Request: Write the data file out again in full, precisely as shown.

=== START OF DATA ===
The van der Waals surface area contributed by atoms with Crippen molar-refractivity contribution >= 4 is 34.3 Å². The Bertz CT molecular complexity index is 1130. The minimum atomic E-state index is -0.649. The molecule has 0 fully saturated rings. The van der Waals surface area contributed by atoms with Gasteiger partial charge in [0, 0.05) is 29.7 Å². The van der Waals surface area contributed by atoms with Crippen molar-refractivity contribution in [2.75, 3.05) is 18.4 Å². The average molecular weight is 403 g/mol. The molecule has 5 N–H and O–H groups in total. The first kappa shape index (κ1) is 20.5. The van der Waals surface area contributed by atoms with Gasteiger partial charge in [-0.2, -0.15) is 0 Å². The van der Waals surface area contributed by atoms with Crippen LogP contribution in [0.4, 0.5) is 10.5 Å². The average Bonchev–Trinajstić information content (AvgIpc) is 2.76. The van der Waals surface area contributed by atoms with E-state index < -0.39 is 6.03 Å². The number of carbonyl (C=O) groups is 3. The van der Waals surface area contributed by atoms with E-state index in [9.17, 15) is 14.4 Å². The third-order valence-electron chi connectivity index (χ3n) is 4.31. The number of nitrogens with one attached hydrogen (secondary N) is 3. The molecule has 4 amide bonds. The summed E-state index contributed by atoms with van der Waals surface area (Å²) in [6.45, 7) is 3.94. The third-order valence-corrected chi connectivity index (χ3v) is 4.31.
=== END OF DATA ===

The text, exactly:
The van der Waals surface area contributed by atoms with Crippen molar-refractivity contribution >= 4 is 34.3 Å². The Bertz CT molecular complexity index is 1130. The minimum atomic E-state index is -0.649. The molecule has 0 fully saturated rings. The van der Waals surface area contributed by atoms with Gasteiger partial charge in [0, 0.05) is 29.7 Å². The van der Waals surface area contributed by atoms with Crippen molar-refractivity contribution in [2.75, 3.05) is 18.4 Å². The average molecular weight is 403 g/mol. The molecule has 5 N–H and O–H groups in total. The first kappa shape index (κ1) is 20.5. The van der Waals surface area contributed by atoms with Gasteiger partial charge in [-0.2, -0.15) is 0 Å². The van der Waals surface area contributed by atoms with Crippen LogP contribution in [0.4, 0.5) is 10.5 Å². The average Bonchev–Trinajstić information content (AvgIpc) is 2.76. The van der Waals surface area contributed by atoms with E-state index < -0.39 is 6.03 Å². The number of carbonyl (C=O) groups is 3. The van der Waals surface area contributed by atoms with E-state index in [9.17, 15) is 14.4 Å². The third-order valence-electron chi connectivity index (χ3n) is 4.31. The number of nitrogens with one attached hydrogen (secondary N) is 3. The molecule has 4 amide bonds. The summed E-state index contributed by atoms with van der Waals surface area (Å²) in [6.45, 7) is 3.94. The third-order valence-corrected chi connectivity index (χ3v) is 4.31.